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19.12.2004 Business & Finance

Stevedoring companies gear up for competition from Jan. 1

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Tema, Dec. 19, GNA - The Ghana Ports and Harbours Authority (GPHA) has released modalities and procedural policies to ensure the smooth implementation of competitive stevedoring operations scheduled to re-start at the Tema and Takoradi ports from January 1, 2005 The "Free For All System", which would replace the quota system, would allow ship owners and their agents to select any of the nine stevedoring companies to load and/or unload their cargo without being imposed on them.

Mr Gordon Anim, Director of Ports, GPHA, told the GNA in interview that the modalities cover issues such as tariffs, royalties, performance monitoring mechanisms, punitive measures against long berth occupancy. GPHA, he said, had invested in equipment, spare parts and training of staff to strategically position itself to thrive in the competitive era.

It had also initiated negotiations with shipping companies and agents to secure jobs.

"We have geared ourselves up for the new system because, unlike the quota system, which guaranteed a company at least one vessel a week, your ability to secure a job depends on your productivity and efficiency," he remarked. "You have to impress a ship owner to get a job."

Mr Anim said GPHA was only awaiting the announcement from the Ministry of Ports, Harbours and Railways that the free-for-all system would commence as scheduled, adding that Ghana appeared to be the only country operating the quota system.

No formal protest has been received in recent times from stevedoring companies against the reintroduction of the system, whose implementation was met with protests from stevedoring companies who wanted the maintenance of the status quo, the quota system. The Ports Director gave the assurance that GPHA would maintain its neutrality and ensure that its berthing policy did not adversely affect any company. GPHA said it would also strengthen its supervision to avoid discriminatory practices by shore handling operators. Meanwhile, the Ship Owners and Agents Association of Ghana (SOAG), the direct beneficiaries of stevedoring, has hailed the move to reintroduce the free market system as scheduled, saying the competition would promote efficient and quality service delivery.

Ms Perpetua Osei-Bonsu, Executive Secretary of SOAG, told the GNA that the Association was relieved that its several petitions against the quota system, which undermined productivity and efficiency, had been heeded.

Experts say the Free-For-All system would lead to a substantial reduction in berthing costs as turn around periods for ship would be faster. As the cost of loading cargo reduces, Ghana would become an attractive destination in the shipping world.

However, under the current system, Ms Osei-Bonsu said, ships could be unduly delayed by companies, which lacked the resources, equipment and competence for proficient operations.

"The quota system denies us our right to choose the companies that would load and unload our ships, thus leaving us at the mercy of the stevedoring companies, our clients," she complained.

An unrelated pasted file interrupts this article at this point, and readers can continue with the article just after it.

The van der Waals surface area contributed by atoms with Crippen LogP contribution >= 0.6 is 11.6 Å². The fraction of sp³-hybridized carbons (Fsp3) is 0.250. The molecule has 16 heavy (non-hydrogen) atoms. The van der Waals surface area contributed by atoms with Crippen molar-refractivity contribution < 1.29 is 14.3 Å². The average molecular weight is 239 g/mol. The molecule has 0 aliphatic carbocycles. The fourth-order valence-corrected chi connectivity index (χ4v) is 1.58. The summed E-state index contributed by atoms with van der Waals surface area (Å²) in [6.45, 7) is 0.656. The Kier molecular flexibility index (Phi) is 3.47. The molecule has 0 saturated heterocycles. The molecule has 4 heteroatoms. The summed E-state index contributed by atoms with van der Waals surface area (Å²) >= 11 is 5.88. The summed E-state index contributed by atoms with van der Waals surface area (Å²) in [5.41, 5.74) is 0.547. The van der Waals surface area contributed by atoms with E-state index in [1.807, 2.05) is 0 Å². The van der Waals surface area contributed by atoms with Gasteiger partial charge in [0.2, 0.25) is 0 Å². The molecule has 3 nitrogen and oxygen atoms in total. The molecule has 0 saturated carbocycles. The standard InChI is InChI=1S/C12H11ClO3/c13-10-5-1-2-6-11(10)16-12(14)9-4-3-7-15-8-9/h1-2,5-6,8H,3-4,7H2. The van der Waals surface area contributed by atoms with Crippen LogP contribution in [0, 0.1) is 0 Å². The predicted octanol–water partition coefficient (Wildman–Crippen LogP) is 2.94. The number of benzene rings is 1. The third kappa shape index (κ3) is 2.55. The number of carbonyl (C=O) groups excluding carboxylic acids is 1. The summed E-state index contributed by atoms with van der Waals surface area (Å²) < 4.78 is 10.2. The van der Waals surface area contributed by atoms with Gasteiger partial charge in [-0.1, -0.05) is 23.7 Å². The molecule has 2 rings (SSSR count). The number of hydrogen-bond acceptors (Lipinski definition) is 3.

"But from January 1, we would be able to freely select the most efficient ones to best serve our needs and reject the incompetent ones," she said.

The competitive system would also afford us the opportunity to negotiate with companies, build fruitful business relationships and loyalty, she said.

Ms Osei-Bonsu said it was unfortunate that the free-market system was suspended only after a month's operation when it was introduced in January last year. "If it had been allowed to run, we would have overcome the teething problems by now."

The Government introduced the "Free For All System" last January, after three postponements, as part of efforts to encourage competition for increased efficiency in the provision of services at the ports.

However, the system was suspended following protests from some stevedoring companies whose performance and equipment position prevented them from getting vessels.

Under the quota system, stable jobs are guaranteed for the stevedoring companies, including GHPA, as they are allocated specific percentages of port traffic, irrespective of their performance ratings. Ms Osei-Bonsu expressed the hope that companies would be ready to compete for jobs having been given two years to prepare and better position themselves for an open market system.

Prior to 2002, GPHA, Atlantic Port Services and Speedline were the only companies licensed to undertake stevedoring operations. But from 2002, six new companies have been licensed to join the business.

They are Express Maritime Services, Golden Gate Services, Carl Tiedemann Stevedoring, Odart Stevedoring, Dashwood Stevedoring and Fountain View.

GPHA, which earns about 70 per cent of its revenue from stevedoring, said to be the most lucrative service at the port, is allocated 25 per cent of current traffic, with five of the companies getting 10 per cent each. Two other companies receive five per cent each, while one of the pioneer companies gets 15 per cent.

The companies were all granted one year operating license on allocated quotas with the understanding that the quota system would be abolished on 1st January 2003 to allow free competition in line with the Gateway Programme, which aims at making the ports the model port hub in the sub-region.

However, the process has been stalled by four postponements of the abolishing of the quota system to give some stevedoring companies the opportunity to resource themselves for the competition. Last year, the port handled a total of 7.4 million metric tonnes of cargo with 800,000 tonnes being transit goods for C=F4te d'Ivoire.

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